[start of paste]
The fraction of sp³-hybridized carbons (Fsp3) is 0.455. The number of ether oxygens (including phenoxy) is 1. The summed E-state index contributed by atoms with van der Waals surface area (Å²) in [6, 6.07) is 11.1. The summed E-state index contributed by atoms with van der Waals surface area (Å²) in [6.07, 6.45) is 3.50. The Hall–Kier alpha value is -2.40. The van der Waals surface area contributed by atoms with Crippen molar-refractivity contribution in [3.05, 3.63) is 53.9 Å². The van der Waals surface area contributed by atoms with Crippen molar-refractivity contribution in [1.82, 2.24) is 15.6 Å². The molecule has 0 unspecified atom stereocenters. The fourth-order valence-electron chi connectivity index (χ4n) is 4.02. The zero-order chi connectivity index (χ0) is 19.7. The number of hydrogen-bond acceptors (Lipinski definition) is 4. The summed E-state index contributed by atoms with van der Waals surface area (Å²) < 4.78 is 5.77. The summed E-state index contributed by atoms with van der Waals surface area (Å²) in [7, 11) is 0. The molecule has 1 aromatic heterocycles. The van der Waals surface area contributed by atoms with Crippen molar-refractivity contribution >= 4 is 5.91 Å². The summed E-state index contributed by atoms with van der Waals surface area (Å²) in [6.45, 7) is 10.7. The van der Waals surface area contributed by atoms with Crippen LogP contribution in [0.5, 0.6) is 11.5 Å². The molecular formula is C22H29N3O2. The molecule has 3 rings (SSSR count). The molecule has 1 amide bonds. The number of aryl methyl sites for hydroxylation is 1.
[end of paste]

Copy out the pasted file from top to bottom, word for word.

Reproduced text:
The fraction of sp³-hybridized carbons (Fsp3) is 0.455. The number of ether oxygens (including phenoxy) is 1. The summed E-state index contributed by atoms with van der Waals surface area (Å²) in [6, 6.07) is 11.1. The summed E-state index contributed by atoms with van der Waals surface area (Å²) in [6.07, 6.45) is 3.50. The Hall–Kier alpha value is -2.40. The van der Waals surface area contributed by atoms with Crippen molar-refractivity contribution in [3.05, 3.63) is 53.9 Å². The van der Waals surface area contributed by atoms with Crippen molar-refractivity contribution in [1.82, 2.24) is 15.6 Å². The molecule has 0 unspecified atom stereocenters. The fourth-order valence-electron chi connectivity index (χ4n) is 4.02. The zero-order chi connectivity index (χ0) is 19.7. The number of hydrogen-bond acceptors (Lipinski definition) is 4. The summed E-state index contributed by atoms with van der Waals surface area (Å²) < 4.78 is 5.77. The summed E-state index contributed by atoms with van der Waals surface area (Å²) in [7, 11) is 0. The molecule has 1 aromatic heterocycles. The van der Waals surface area contributed by atoms with Crippen molar-refractivity contribution >= 4 is 5.91 Å². The summed E-state index contributed by atoms with van der Waals surface area (Å²) in [6.45, 7) is 10.7. The van der Waals surface area contributed by atoms with Crippen LogP contribution in [0.5, 0.6) is 11.5 Å². The molecular formula is C22H29N3O2. The molecule has 3 rings (SSSR count). The molecule has 1 amide bonds. The number of aryl methyl sites for hydroxylation is 1.